How to apply
All applications for undergraduate courses are made through UCAS (Universities and Colleges Admissions Service). 

UCAS will ask for the information contained in the box at the top of this course page including the UCAS course code and the institution code. 

To apply for this course and for more information about submitting an application including application deadline dates, please visit the UCAS website.

Support is also available to overseas students applying to the University from our International Office via our how to apply webpage or email

Learn from leading experts in their field

Research on creative and social innovation

This course is taught as part of an ambitious knowledge exchange and research agenda, working with industry partners and engaging with cross-sectorial social innovation in areas such construction robotics, additive manufacturing, e-health and data.
Our work is externally funded through government and professional bodies including the Chartered Institute of Building, Engineering and Physical Sciences Research Council, and the South West Creative Technology Network (Research England).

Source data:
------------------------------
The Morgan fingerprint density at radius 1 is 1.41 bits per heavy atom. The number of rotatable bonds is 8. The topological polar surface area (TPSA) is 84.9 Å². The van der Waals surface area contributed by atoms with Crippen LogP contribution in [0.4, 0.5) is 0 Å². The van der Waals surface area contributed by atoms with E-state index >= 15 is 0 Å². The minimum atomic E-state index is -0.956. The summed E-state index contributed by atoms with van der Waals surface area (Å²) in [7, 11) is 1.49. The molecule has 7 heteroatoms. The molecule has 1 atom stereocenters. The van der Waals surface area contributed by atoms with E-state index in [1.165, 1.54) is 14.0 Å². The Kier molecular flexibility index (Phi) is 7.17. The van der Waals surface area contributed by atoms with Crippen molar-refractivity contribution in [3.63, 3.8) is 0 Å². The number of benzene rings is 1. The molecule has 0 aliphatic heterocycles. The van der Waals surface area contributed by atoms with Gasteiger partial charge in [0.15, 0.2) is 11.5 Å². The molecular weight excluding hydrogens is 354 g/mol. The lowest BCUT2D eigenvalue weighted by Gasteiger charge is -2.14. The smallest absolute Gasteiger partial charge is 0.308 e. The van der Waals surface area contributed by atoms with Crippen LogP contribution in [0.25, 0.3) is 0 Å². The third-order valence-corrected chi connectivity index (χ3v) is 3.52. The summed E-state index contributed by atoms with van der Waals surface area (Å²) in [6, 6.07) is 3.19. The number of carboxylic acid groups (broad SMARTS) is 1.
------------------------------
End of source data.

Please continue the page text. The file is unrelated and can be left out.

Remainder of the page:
robotic art workshop


Thomas Duggan Studio


Thomas Duggan Studio

"Thomas Duggan Studio has been an industry partner of the University of Plymouth over the last two years, collaboratively exploring the potential of robotic and 3D printing technologies for creative applications, developing sculptures and installations exhibited at the Tate St Ives. At a time when innovation has and will continue to be the driving force behind environmental and societal solutions, I am incredibly grateful for the University of Plymouth, who are at the forefront of innovation within design."
– Thomas Duggan, Industry Partner and Sponsor of the Innovative Placements Scheme